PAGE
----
‘First jury duty I have been upset to be turned down for,’ said one tweet from a New York wine merchant in late March 2013, as the eight-strong jury was selected for Koch vs Greenberg.
Like most of the wine industry, I knew exactly what he meant. This was one of the big wine fraud trials of the year, a warm-up for Rudy Kurniawan, which is currently expected to get underway in September. The case was being held before Judge J Paul Oetken, and involved billionaire William Koch - ex-America's Cup winner and CEO of energy conglomerate Oxbow Group - suing Eric Greenberg on fraud and breach of trust charges. Koch was claiming that 24 bottles of wine purchased by him from Greenberg (via Zachys auction house) were counterfeit. Greenberg in turn was denying wrongdoing, arguing that the bottles of wine were sold at auction ‘as is’, and that he had no idea that the bottles were not what they purported to be.
The two sides were flanked by a full 22 attorneys, led by Robert Darby and John Hueston for Koch and Arthur Shartsis for Greenberg. The case hung on whether these bottles – among them two magnums of Cheval Blanc 1921, a Petrus 1928, a Lafite 1811, a magnum of Lafite 1945, and a series of magnums of Chateau Lafleur - were indeed forgeries, and whether Greenberg could have reasonably believed them to be real.
On April 12, after three weeks in the courthouse for the Southern District of New York, near City Hall and the Brooklyn bridge in Lower Manhattan, Koch walked away with US$12 million in damages. He had initially sought US$320,000 in compensation – which he received, with the rest in ‘punitive damages’ effectively given as a bonus. ‘We weren’t expecting damages and we got $12 million,’ Koch said after court, ‘so it’s unbelievable.’
What had started out as a civil trial between two billionaires squabbling over 24 bottles of wine had turned into a huge success for Koch’s legal team – and had shone the spotlight on one softly-spoken Englishman who is fast becoming the go-to ‘gun for hire’ in wine fraud cases.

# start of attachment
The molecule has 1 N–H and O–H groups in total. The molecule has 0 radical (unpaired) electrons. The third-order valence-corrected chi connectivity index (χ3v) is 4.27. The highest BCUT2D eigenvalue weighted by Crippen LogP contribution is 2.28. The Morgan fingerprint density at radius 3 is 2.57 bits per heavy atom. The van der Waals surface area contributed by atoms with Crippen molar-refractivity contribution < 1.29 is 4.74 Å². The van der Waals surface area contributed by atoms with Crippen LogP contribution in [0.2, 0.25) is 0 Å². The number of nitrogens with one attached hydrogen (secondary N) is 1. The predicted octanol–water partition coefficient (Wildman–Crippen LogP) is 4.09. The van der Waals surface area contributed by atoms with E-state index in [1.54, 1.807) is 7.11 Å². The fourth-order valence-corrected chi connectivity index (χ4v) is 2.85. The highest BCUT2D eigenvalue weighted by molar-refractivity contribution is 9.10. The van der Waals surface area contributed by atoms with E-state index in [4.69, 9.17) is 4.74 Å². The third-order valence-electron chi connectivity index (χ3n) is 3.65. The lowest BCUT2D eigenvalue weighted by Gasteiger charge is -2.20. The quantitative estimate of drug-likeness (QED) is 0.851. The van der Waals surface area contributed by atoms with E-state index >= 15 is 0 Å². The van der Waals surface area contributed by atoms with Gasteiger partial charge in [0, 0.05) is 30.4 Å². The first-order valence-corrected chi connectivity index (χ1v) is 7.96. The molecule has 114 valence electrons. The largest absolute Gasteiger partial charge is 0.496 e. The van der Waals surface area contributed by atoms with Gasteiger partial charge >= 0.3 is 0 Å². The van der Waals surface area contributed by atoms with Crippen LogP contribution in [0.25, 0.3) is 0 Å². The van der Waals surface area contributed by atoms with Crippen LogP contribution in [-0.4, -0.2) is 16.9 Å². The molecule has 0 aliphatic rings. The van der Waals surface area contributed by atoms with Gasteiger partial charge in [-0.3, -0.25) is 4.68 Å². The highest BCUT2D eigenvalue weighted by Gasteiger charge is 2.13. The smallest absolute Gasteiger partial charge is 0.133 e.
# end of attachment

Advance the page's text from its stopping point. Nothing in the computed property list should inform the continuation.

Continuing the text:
Koch first approached Egan in 2007, after learning of his work with Russell H Frye against Californian wine merchant The Wine Library. Frye accused The Wine Library of selling him more than 30 bottles of fake wine, at least some which were obtained from notorious wine forger Harry Rodenstock. The case reached an out of court settlement, but Egan’s expertise was obviously noted by Koch, and he called on his help for the case against Greenberg.
In November 2010, Egan was brought over to inspect Koch’s cellar in Osterville, Cape Cod, to look over the suspect wine. He examined 36 bottles and found all but one to be fake. They were good, sophisticated fakes, and could have fooled a lot of people, but not an expert such as Egan. He prepared a report, filed his deposition in July 2011 (also in Cape Cod, at the yacht club this time. A court stenographer was taking down minutes, but no judge was present). During the trial itself, he spent six hours in the witness box.
Becoming a world expert in wine forgeries is not, I would imagine, a career that you fall in to. Egan has certainly earned his stripes: he worked at Sotheby’s from 1981 to 2005, and when he left he was called upon by private collectors to review their cellars, and speak as an expert witness in any resulting investigations. I have been told that he is often banned from auction rooms, as the auctioneers are concerned at what he might find.